## Greatest Common Divisor from a set of more than 2 integers

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There are several questions on Stack Overflow discussing how to find the Greatest Common Divisor of two values. One good answer shows a neat **recursive function** to do this.

But how can I find the GCD of a set of more than 2 integers? I can't seem to find an example of this.

Can anyone suggest the most efficient code to implement this function?

static int GCD(int[] IntegerSet) { // what goes here? }

And here you have code example using LINQ and GCD method from question you linked. It is using theoretical algorithm described in other answers ... `GCD(a, b, c) = GCD(GCD(a, b), c)`

static int GCD(int[] numbers) { return numbers.Aggregate(GCD); } static int GCD(int a, int b) { return b == 0 ? a : GCD(b, a % b); }

**Undergraduate Mathematics/Greatest common divisor,** (a, b), where a and b are not both zero, may be defined alternatively and equivalently as the smallest positive integer d which can be written in the form d = a·p + b·q where p and q are integers. There are several questions on Stack Overflow discussing how to find the Greatest Common Divisor of two values. One good answer shows a neat recursive function to do this.

You could use this common property of a GCD:

GCD(a, b, c) = GCD(a, GCD(b, c)) = GCD(GCD(a, b), c) = GCD(GCD(a, c), b)

Assuming you have `GCD(a, b)`

already defined it is easy to generalize:

public class Program { static void Main() { Console.WriteLine(GCD(new[] { 10, 15, 30, 45 })); } static int GCD(int a, int b) { return b == 0 ? a : GCD(b, a % b); } static int GCD(int[] integerSet) { return integerSet.Aggregate(GCD); } }

**What is the greatest common divisor of 20 and 36?,** What is the greatest common divisor of 20 and 36? By definition, the gcd of two or more integers, that are not all zero, is the largest positive integer that divides all these numbers. For example: For example: gcd(9, 15) = 3 gcd(9, 15, 21) = 3 gcd(0, 10) = 10

Here's the C# version.

public static int Gcd(int[] x) { if (x.length < 2) { throw new ArgumentException("Do not use this method if there are less than two numbers."); } int tmp = Gcd(x[x.length - 1], x[x.length - 2]); for (int i = x.length - 3; i >= 0; i--) { if (x[i] < 0) { throw new ArgumentException("Cannot compute the least common multiple of several numbers where one, at least, is negative."); } tmp = Gcd(tmp, x[i]); } return tmp; } public static int Gcd(int x1, int x2) { if (x1 < 0 || x2 < 0) { throw new ArgumentException("Cannot compute the GCD if one integer is negative."); } int a, b, g, z; if (x1 > x2) { a = x1; b = x2; } else { a = x2; b = x1; } if (b == 0) return 0; g = b; while (g != 0) { z= a % g; a = g; g = z; } return a; } }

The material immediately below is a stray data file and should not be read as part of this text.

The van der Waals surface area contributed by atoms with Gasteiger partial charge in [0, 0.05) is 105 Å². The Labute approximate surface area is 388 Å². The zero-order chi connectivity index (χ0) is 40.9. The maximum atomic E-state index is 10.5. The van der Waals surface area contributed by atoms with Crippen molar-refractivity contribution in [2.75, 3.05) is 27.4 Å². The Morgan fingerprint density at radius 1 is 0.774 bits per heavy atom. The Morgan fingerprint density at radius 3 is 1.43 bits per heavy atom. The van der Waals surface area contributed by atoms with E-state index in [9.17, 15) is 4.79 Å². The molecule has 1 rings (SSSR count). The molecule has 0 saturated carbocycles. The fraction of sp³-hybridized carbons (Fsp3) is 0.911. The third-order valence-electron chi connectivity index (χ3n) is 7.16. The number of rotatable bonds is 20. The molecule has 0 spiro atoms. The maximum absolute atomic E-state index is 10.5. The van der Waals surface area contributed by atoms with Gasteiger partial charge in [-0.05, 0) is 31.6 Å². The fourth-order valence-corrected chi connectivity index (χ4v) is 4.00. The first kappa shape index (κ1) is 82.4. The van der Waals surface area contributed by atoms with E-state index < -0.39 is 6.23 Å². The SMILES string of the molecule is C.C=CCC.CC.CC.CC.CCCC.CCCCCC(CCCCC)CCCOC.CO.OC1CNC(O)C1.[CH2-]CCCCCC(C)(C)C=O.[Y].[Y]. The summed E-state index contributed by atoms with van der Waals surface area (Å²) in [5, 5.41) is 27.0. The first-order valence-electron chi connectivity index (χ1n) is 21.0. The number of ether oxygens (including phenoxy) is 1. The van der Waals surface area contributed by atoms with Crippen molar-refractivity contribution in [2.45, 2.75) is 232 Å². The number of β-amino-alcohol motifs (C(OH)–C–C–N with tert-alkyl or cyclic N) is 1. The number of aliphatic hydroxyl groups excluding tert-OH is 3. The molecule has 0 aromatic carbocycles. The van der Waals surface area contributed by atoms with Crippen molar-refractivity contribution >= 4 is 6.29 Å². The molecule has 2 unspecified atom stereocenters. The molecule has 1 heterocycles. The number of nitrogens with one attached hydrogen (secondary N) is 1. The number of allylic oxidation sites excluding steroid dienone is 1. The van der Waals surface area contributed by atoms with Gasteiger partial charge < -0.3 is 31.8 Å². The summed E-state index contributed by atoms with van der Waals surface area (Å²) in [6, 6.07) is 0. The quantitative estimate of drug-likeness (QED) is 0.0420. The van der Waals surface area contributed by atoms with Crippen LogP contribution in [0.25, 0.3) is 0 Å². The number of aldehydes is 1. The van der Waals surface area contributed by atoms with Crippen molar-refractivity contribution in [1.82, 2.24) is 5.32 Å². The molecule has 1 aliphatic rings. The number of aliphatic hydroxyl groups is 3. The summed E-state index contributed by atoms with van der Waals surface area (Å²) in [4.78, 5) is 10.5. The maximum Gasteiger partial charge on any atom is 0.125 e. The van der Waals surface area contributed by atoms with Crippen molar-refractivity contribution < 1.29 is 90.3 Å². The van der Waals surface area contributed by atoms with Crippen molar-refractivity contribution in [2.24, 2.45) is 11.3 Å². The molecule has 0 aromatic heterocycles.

**Greatest Common Divisor from a set of more than 2 integers,** And here you have code example using LINQ and GCD method from question you linked. It is using theoretical algorithm described in other answers GCD(a, b The greatest common divisor (GCD), also called the greatest common factor, of two numbers is the largest number that divides them both. For instance, the greatest common factor of 20 and 15 is 5, since 5 divides both 20 and 15 and no larger number has this property. The concept is easily extended to sets of more than two numbers: the GCD of a set of numbers is the largest number dividing each of them.

The gcd is an associative function: gcd(a, gcd(b, c)) = gcd(gcd(a, b), c).

The gcd of three numbers can be computed as gcd(a, b, c) = gcd(gcd(a, b), c), or in some different way by applying commutativity and associativity. This can be extended to any number of numbers.

Just take the gcd of the first two elements, then calculate the gcd of the result and the third element, then calculate the gcd of the result and fourth element...

**GCD of more than two (or array) numbers,** Given an array of numbers, find GCD of the array elements. In a previous post we find GCD of two number. Examples: Input : arr[] = {1, 2, 3} Output : 1 The Greatest Common Divisor (GCD) of two whole numbers, also called the Greatest Common Factor (GCF) and the Highest Common Factor (HCF), is the largest whole number that's a divisor (factor) of both of them. For instance, the largest number that divides into both 20 and 16 is 4.